Development of a bio-based adhesive from Protium heptaphyllum resin

Marcos Danilo Costa de Almeida João Antonio Pessoa da Silva Felipe Fernando da Costa Tavares Ludmila Leite Araujo Jefferson de Souza Zeferino Ruth Marlene Campomanes Santana About the authors

Abstract

In this work, a bio-based adhesive is prepared from Protium heptaphyllum resin. The resin is first characterized by 1H and 13C nuclear magnetic resonance spectroscopy and the bioadhesive is then prepared using a simple mixture of the resin with linseed oil, catalyzed by cobalt octanoate, to induce crosslinking. The precursors and bioadhesive obtained are characterized by thermogravimetric analysis (TGA), differential scanning calorimetry (DSC) and Fourier transform infrared spectroscopy (FTIR). The NMR analysis shows the presence of groups of triterpenes, such as α- and β-amyrins, and diols, such as brein and maniladiol. Thermogravimetric analysis reveals that the resin has less thermal stability than the bioadhesive. Mechanical tests indicate that the bioadhesive has greater adhesion strength compared to the commercial adhesive, reaching an average stress at break of 7.66 and 0.113 MPa for the wood and carbon steel substrates, respectively. In conclusion, the bioadhesive can be used for the production of composites.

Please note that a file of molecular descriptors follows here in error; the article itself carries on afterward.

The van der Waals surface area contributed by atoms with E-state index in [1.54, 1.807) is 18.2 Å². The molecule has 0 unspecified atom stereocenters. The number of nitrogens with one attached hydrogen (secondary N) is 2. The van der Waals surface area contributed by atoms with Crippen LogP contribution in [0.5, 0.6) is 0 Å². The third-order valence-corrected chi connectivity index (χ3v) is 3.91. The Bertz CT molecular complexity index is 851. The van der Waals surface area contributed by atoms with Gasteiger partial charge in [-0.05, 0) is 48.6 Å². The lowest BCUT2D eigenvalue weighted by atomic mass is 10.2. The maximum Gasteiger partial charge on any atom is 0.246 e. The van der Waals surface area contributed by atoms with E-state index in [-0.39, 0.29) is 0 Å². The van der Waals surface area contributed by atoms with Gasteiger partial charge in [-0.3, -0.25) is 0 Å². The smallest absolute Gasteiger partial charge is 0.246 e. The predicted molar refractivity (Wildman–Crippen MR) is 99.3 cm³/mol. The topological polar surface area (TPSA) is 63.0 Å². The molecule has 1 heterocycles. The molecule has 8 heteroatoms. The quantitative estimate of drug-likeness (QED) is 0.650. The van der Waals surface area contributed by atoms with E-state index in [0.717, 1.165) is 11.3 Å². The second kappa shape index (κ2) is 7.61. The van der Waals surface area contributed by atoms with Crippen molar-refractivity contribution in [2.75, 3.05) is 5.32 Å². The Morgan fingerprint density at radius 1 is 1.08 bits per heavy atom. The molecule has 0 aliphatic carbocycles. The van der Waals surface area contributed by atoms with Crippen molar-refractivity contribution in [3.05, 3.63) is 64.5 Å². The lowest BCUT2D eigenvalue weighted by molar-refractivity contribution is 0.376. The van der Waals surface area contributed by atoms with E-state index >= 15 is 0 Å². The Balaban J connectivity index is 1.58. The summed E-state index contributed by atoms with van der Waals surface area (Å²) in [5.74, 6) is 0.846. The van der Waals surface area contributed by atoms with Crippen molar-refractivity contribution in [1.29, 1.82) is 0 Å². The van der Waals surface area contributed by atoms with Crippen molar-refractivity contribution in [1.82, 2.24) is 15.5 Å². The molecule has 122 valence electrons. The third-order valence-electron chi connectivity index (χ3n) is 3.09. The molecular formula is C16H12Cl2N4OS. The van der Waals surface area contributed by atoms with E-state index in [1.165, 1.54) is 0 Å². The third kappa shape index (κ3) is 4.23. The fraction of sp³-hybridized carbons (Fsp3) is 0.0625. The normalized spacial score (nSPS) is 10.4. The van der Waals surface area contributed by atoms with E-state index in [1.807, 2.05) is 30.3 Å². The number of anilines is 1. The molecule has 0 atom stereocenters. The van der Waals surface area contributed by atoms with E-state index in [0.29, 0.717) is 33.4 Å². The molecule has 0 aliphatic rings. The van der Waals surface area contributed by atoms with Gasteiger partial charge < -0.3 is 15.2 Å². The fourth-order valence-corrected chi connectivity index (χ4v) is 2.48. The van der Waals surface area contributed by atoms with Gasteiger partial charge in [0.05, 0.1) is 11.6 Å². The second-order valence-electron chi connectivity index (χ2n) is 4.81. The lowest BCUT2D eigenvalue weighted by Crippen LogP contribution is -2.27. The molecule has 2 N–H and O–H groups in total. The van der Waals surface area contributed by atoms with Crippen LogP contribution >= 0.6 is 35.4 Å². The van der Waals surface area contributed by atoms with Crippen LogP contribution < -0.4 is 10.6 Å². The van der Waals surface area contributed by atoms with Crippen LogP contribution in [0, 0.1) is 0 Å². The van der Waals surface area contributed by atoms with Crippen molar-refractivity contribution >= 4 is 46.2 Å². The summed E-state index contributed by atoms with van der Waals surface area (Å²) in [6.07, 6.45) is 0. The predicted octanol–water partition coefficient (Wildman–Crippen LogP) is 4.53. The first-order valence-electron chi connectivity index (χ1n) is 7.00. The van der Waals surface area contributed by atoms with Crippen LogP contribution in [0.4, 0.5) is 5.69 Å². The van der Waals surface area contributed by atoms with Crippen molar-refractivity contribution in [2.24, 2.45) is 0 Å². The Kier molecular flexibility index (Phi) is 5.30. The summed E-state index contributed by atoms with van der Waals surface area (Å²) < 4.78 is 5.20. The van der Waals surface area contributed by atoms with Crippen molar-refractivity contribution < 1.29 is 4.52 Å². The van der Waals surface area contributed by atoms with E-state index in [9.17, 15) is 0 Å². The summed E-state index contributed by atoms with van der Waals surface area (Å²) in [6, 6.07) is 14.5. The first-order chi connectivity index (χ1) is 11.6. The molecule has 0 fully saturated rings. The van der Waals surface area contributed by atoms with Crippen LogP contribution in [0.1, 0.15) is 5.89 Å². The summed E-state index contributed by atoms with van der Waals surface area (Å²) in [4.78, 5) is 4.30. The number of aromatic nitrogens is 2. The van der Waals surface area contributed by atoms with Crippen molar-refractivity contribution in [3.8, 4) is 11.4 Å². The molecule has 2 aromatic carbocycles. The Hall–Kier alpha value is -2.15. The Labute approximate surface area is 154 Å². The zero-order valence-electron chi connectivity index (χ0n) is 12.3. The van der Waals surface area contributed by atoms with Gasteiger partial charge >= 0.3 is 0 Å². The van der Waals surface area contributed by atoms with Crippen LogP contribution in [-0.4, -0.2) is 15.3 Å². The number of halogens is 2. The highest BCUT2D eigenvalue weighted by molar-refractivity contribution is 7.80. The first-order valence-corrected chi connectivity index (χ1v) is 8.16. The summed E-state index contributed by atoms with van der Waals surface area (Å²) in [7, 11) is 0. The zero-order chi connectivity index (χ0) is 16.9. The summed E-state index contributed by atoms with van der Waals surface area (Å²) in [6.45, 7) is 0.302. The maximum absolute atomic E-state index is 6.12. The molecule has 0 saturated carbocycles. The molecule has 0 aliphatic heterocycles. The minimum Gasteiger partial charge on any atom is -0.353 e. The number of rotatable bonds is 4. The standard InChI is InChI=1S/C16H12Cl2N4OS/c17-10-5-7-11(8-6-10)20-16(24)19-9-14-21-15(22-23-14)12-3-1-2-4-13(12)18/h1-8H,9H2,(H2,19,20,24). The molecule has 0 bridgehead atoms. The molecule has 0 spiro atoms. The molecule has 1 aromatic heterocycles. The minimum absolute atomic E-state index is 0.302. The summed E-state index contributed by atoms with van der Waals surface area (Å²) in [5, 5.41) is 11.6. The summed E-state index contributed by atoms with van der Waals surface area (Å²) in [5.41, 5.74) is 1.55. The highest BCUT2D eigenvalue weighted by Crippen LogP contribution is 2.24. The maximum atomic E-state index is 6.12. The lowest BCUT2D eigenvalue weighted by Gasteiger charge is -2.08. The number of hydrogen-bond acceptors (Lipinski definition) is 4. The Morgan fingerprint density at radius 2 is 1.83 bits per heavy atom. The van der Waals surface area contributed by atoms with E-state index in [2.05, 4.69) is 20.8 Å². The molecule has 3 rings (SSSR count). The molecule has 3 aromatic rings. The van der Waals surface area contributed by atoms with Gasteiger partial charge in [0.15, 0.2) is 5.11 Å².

Keywords:
adhesive; Protium heptaphyllum; reticulation reaction; linseed oil

1. Introduction

Adhesives are polymeric materials capable of interacting, both chemically and physically, with a substrate in such a way that the stresses are transferred between both components[11 Conner, A. H., & Bhuyan, M. S. H. (2017). Wood: adhesives. Reference Module in Materials Science and Materials Engineering, 1-17.https://doi.org/10.1016/b978-0-12-803581-8.01932-9.
https://doi.org/10.1016/b978-0-12-803581...